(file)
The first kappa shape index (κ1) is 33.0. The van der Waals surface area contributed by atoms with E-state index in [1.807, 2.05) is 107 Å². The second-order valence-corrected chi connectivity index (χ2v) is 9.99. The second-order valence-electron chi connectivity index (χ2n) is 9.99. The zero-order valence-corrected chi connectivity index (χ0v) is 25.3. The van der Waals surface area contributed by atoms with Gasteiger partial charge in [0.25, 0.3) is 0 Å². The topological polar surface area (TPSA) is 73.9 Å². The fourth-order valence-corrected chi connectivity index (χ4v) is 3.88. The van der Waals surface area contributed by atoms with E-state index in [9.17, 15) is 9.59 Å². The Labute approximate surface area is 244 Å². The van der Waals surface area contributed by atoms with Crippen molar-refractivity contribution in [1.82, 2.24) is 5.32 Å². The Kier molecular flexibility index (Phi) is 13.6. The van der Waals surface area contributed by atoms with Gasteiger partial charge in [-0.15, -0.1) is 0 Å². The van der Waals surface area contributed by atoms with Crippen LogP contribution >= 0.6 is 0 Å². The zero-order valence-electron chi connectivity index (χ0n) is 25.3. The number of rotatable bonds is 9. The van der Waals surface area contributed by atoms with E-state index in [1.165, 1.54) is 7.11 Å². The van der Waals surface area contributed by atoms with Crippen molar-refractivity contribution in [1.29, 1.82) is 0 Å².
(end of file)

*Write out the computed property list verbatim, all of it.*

The first kappa shape index (κ1) is 33.0. The van der Waals surface area contributed by atoms with E-state index in [1.807, 2.05) is 107 Å². The second-order valence-corrected chi connectivity index (χ2v) is 9.99. The second-order valence-electron chi connectivity index (χ2n) is 9.99. The zero-order valence-corrected chi connectivity index (χ0v) is 25.3. The van der Waals surface area contributed by atoms with Gasteiger partial charge in [0.25, 0.3) is 0 Å². The topological polar surface area (TPSA) is 73.9 Å². The fourth-order valence-corrected chi connectivity index (χ4v) is 3.88. The van der Waals surface area contributed by atoms with E-state index in [9.17, 15) is 9.59 Å². The Labute approximate surface area is 244 Å². The van der Waals surface area contributed by atoms with Crippen molar-refractivity contribution in [1.82, 2.24) is 5.32 Å². The Kier molecular flexibility index (Phi) is 13.6. The van der Waals surface area contributed by atoms with Gasteiger partial charge in [-0.15, -0.1) is 0 Å². The van der Waals surface area contributed by atoms with Crippen LogP contribution >= 0.6 is 0 Å². The zero-order valence-electron chi connectivity index (χ0n) is 25.3. The number of rotatable bonds is 9. The van der Waals surface area contributed by atoms with E-state index in [1.165, 1.54) is 7.11 Å². The van der Waals surface area contributed by atoms with Crippen molar-refractivity contribution in [1.29, 1.82) is 0 Å².